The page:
Where I live is literally in the middle of nowhere. It is a small fishing village that used to have a population of around 15,000 people but now it is only 4,700. Like many places in Japan the population is shrinking for many reasons. People are all leaving to get jobs in larger cities and not many people here are having children. This town has tons of abandoned houses and buildings. There is also one section of the town that has a bunch of streets where they were going to build housing but that is exactly when the population started to drop. So there are a bunch of streets with only one or two houses on them and the rest of the area is just surrounded by weeds. There are old businesses that have been locked up for years and houses that look like you could kick them over if you wanted to. The wood is completely rotted.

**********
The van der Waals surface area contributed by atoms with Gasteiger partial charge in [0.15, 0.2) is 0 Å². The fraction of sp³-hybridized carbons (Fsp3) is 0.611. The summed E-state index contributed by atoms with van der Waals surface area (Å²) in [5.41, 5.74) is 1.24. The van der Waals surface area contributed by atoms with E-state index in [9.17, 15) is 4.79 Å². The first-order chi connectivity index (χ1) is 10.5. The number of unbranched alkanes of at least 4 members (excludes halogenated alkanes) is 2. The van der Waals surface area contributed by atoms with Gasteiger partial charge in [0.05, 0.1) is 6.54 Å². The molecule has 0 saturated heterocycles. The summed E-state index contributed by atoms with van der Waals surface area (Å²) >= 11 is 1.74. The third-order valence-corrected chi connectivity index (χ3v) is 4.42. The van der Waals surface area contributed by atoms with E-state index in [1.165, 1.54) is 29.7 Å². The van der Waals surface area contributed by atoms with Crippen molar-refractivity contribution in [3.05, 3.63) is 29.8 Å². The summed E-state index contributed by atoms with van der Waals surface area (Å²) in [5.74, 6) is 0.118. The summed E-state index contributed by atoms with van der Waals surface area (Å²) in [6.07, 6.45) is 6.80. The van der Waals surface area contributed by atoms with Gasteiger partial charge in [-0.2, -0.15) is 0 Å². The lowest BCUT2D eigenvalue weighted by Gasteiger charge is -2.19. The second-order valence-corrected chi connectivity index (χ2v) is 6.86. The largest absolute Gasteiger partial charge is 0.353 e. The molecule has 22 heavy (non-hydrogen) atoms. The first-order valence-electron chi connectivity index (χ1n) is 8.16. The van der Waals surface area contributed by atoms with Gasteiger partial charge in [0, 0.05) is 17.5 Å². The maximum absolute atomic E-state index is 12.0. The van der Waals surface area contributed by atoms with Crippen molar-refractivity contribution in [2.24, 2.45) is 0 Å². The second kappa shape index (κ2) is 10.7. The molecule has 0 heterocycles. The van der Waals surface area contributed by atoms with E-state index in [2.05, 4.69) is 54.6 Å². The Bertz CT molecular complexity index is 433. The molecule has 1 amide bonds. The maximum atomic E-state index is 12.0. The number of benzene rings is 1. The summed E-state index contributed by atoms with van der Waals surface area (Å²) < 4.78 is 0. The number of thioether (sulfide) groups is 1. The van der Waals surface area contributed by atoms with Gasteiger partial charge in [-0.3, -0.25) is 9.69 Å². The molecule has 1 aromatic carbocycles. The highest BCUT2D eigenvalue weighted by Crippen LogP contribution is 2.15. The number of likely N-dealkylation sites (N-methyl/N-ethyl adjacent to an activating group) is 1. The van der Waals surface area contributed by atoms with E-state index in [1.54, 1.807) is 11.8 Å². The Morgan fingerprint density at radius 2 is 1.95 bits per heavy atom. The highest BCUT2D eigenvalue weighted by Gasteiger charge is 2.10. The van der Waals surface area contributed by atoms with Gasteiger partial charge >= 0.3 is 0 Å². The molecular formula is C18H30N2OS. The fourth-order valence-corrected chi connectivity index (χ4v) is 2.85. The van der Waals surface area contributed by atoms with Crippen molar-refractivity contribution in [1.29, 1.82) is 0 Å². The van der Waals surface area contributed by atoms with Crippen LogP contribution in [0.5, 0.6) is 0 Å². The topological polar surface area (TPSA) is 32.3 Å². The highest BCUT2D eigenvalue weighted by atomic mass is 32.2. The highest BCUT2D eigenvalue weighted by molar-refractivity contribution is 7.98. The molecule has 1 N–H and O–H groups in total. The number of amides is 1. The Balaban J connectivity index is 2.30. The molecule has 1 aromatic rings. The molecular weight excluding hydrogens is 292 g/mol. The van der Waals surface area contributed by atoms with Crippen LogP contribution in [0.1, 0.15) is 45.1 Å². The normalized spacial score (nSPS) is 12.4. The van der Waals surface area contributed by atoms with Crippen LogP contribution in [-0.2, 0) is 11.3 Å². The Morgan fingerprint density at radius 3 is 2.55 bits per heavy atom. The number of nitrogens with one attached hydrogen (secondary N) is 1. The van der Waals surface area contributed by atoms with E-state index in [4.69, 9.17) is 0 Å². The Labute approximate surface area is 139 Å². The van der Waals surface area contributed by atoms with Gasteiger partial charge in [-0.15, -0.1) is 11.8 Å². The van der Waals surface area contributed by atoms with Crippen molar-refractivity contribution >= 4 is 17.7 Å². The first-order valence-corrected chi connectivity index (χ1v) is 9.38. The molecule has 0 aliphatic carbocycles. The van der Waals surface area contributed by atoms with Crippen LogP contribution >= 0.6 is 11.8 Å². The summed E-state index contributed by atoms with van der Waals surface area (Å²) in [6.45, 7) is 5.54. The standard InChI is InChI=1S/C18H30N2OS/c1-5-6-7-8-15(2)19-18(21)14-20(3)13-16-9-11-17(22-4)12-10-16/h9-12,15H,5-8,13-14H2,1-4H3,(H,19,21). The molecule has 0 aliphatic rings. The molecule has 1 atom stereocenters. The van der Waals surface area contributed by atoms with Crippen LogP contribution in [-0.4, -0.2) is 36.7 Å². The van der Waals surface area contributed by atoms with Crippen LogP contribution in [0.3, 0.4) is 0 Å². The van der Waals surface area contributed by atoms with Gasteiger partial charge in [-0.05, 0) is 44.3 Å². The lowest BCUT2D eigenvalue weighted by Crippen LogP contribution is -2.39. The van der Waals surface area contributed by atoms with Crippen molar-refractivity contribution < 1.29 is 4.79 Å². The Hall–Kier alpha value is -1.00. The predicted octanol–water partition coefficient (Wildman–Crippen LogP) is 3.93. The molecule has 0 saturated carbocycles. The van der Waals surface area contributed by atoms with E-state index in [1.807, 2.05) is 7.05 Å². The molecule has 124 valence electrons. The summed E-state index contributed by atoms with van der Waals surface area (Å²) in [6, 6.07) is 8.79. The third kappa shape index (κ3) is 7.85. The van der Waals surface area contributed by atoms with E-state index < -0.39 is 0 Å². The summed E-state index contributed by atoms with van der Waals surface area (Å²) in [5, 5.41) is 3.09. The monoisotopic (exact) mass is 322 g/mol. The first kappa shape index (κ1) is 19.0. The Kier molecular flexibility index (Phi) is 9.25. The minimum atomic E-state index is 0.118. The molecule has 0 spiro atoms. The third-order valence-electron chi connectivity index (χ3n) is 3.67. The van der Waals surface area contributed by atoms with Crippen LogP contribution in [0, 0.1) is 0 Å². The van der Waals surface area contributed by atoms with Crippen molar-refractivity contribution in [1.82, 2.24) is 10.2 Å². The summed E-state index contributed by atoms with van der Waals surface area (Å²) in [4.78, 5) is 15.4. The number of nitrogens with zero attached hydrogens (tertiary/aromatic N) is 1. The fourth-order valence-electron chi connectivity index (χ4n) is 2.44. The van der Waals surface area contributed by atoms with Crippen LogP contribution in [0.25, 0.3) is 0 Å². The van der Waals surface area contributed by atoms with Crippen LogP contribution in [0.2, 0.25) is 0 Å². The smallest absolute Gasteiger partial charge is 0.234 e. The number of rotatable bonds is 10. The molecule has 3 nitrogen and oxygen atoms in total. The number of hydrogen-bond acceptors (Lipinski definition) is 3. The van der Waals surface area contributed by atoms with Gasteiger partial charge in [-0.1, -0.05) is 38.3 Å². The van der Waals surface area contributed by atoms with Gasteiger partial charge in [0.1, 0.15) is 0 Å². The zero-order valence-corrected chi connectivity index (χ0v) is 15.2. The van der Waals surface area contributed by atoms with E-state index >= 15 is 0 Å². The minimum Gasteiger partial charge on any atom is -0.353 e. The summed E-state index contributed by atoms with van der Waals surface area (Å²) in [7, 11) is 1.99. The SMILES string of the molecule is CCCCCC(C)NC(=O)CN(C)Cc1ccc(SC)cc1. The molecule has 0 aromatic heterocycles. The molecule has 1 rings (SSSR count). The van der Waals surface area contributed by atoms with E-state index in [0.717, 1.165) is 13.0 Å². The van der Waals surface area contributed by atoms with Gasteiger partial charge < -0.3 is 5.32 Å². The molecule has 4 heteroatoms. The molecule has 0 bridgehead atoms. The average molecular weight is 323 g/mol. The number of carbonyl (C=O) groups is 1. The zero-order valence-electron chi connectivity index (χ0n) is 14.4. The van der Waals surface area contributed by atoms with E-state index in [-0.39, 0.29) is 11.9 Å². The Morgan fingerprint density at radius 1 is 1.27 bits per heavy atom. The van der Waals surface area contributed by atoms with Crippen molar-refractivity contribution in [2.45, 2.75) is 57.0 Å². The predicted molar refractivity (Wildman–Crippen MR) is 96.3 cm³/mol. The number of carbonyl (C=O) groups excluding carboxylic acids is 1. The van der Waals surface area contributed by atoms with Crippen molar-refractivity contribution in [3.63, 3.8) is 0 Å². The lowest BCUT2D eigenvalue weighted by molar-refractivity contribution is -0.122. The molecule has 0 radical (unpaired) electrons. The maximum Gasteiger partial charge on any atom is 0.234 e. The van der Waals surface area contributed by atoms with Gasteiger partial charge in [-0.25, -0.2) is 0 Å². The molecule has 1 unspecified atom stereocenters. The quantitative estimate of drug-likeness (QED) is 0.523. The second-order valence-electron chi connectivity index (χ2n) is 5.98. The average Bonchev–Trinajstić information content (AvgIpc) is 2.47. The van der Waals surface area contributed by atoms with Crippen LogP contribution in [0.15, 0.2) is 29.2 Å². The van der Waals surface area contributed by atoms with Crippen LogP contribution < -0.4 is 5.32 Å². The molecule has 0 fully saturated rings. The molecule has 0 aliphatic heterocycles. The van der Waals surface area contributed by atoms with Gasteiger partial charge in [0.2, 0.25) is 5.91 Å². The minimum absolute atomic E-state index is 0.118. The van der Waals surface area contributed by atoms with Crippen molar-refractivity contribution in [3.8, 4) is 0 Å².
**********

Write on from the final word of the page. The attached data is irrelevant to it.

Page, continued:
There is no train station here which is hard to believe. When I think about Japan I think about good public transportation but here there is virtually none. There is a bus that runs to the closest city with a train station but it is really expensive. It is about sixteen dollars one way to take a bus that drives for about an hour. For something that is considered a local service sixteen dollars is a lot. That meant that I had to buy a car. I spent around two thousand five hundred dollars getting a car, my license and all of the other small expenses that come up when you get a vehicle. I am happy that I can drive but driving in winter here is brutal. Some nights you have to stay at around 25 miles an hour just because of the visibility factor, not to mention you can slide off the road if you aren't careful.